Eleanor Marx: A Biography
by Yvonne Kapp
THIS single volume new edition of Yvonne Kapp’s biography of Eleanor Marx, first published over 40 years ago, was deservedly highly acclaimed at the time. EJ Hobsbawm praised it as “one of the few unquestionable masterpieces of 20th century biography” and Michael Foot described it as “a work of scholarship but also a work of art.”
Those accolades and many others remain as true today as when the first two volumes were published and the new edition, coming in at more than 850 pages, reveals Kapp’s meticulous scholarship, historical intelligence and sensitive insight, bounded by flawless prose, for a new readership.
There are uncanny parallels between the lives of Marx and her biographer. Both were born into German Jewish families. Both were linguists and translators. Both were feminists and worked with and for trade unions. But, above all, both were Marxist socialists.
Kapp was a member of the Communist Party for over 60 years, while Marx was a member of the pre-communist Socialist League until her untimely death aged 43. Significantly, Kapp also wrote a book about the birth of new unionism in 1889. The Air of Freedom (1989) was an important development in British trade union history, in which Marx played an important role, resulting in the rapid growth of trade unions among unskilled and semi-skilled workers.
Marx was particularly involved in the birth and growth of the National Union of Gasworkers and General Labourers in 1889 and worked alongside its general secretary Will Thorne. They became firm friends, with Thorne acknowledging her as his mentor and he was one of the few among close friends and family who attended her funeral in 1898.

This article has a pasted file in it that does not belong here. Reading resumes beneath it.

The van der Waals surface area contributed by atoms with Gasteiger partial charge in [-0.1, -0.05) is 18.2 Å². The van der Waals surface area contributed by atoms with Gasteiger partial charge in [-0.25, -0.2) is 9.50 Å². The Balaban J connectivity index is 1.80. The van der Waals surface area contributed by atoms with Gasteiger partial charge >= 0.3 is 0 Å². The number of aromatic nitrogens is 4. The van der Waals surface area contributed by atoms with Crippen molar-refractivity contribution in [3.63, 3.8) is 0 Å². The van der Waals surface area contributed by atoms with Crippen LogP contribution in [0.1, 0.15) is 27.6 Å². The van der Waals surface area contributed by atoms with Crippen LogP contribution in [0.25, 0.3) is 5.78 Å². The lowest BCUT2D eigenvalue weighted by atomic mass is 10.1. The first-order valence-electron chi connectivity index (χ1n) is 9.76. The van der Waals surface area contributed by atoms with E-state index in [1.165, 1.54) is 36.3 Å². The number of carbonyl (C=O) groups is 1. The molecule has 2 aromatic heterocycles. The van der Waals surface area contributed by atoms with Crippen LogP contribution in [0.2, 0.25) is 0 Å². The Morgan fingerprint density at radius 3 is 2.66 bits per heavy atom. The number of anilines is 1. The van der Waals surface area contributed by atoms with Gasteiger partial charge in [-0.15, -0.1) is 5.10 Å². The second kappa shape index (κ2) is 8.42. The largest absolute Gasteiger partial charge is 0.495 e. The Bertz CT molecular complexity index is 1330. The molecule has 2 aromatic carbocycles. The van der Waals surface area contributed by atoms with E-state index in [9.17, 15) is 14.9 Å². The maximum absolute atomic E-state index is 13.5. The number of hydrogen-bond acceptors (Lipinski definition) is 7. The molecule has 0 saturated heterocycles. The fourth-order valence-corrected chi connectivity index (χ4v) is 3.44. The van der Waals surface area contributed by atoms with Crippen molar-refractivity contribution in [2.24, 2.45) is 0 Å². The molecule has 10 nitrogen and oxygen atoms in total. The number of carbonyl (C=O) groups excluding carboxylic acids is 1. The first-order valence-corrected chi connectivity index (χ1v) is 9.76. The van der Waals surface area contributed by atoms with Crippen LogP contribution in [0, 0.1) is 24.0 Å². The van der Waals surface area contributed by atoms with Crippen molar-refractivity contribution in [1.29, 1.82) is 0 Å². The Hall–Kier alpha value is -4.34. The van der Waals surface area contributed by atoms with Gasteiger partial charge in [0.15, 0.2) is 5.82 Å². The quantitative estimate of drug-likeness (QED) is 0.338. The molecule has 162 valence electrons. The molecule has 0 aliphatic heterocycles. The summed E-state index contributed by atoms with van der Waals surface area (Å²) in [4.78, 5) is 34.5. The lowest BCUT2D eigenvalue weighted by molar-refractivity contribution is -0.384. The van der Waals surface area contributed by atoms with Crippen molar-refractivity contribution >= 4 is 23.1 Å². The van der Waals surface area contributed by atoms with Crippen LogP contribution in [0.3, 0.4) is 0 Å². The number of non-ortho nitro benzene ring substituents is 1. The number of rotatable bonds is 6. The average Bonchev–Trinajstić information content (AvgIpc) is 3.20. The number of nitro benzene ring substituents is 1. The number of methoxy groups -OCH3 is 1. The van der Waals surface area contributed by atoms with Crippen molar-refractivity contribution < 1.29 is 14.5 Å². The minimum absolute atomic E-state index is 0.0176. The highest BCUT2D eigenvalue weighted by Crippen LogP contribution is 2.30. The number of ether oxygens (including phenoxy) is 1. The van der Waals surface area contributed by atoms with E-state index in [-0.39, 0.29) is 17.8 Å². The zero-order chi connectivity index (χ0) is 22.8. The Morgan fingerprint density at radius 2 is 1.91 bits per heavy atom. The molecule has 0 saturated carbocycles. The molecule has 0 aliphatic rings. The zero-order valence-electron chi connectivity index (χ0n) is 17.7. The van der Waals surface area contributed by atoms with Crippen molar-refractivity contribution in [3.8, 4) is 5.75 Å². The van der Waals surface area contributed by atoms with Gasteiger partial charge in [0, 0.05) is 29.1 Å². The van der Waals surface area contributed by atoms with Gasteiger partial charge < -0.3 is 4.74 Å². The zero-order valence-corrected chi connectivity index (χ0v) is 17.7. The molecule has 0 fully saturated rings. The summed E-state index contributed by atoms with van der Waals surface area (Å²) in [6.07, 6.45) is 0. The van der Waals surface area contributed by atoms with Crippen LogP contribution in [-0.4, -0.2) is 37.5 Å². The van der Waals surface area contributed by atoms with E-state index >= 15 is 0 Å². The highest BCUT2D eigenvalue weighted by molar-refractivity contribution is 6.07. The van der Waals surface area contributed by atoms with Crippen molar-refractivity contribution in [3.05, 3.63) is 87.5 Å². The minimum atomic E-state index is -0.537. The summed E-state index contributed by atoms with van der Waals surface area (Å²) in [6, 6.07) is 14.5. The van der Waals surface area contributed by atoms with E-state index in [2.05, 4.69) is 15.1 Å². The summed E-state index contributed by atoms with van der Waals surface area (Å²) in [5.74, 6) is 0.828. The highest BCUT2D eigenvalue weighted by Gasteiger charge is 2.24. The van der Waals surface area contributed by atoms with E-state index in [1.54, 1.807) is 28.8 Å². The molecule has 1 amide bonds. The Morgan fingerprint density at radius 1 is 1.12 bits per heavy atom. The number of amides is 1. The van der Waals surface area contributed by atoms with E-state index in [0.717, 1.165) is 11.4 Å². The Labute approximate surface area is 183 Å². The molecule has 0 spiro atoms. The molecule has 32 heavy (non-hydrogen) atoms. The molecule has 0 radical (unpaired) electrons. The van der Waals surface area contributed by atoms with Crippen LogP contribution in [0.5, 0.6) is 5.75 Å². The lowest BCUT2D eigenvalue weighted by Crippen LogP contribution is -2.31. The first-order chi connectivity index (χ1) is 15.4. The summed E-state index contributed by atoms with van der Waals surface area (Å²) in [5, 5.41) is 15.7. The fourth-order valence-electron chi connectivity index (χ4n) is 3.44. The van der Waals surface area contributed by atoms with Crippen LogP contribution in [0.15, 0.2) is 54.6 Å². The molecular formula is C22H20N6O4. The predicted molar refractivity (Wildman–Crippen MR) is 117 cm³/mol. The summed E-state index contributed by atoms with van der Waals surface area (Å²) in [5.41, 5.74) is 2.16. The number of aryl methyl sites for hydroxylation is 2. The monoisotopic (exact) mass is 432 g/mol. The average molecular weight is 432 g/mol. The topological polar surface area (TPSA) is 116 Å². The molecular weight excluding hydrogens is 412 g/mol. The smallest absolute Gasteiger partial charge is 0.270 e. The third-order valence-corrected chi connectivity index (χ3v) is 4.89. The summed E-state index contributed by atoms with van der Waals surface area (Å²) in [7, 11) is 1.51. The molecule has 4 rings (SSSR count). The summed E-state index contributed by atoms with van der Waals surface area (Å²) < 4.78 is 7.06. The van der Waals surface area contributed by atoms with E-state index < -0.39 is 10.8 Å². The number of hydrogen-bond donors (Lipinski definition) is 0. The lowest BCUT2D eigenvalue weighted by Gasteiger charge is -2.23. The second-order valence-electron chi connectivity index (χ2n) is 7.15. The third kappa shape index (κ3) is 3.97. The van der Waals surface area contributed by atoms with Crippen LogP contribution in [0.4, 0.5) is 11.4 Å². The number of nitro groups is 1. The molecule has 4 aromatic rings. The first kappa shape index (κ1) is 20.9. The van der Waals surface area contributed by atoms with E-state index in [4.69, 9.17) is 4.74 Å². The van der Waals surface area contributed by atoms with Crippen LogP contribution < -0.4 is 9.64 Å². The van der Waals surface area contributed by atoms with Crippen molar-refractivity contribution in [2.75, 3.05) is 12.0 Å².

Kapp describes the second period of Eleanor’s life as “the crowded years.” She was engaged in a frenetic wave of political activity, all underlined by her socialist feminism, and reviewed August Bebel’s book Women and Socialism (1879) for Commonweal, the paper of the Socialist League. Her own pamphlet, The Woman Question, was groundbreaking for the time. Her theme in it was that “we must seek the real cause on women’s enslaved position in her economic dependence upon man and that her ‘emancipation’ means nothing but economic freedom.”
In her activity in the socialist and trade union movement she was confronted with commonplace sexism, which particularly revealed itself by the hostility shown by male trade unionists to the demand for equal pay for women. For them it undermined what they saw as “the family wage” paid to the male “breadwinner.”
Family life and important insights into Marx’s work are revealed in the first half of the book. Of the three daughters of Karl Marx, Eleanor (“Tussy”) was the undoubted favourite and the most active politically, with Laura and Jenny both marrying Frenchmen and living in France. Marx entrusted his papers to Eleanor and, on his death in 1883, she and Engels preserved, translated and published as much as possible. Clearly, Eleanor was a Marxist in theory and in practice.
In her memoir Time Will Tell, Yvonne Kapp reveals that “the writing of Eleanor Marx, which drew in one way or another upon my whole accumulated experience, left me wonderfully enriched.” It is to be hoped that today those who read her Eleanor Marx will be similarly enriched and inspired.
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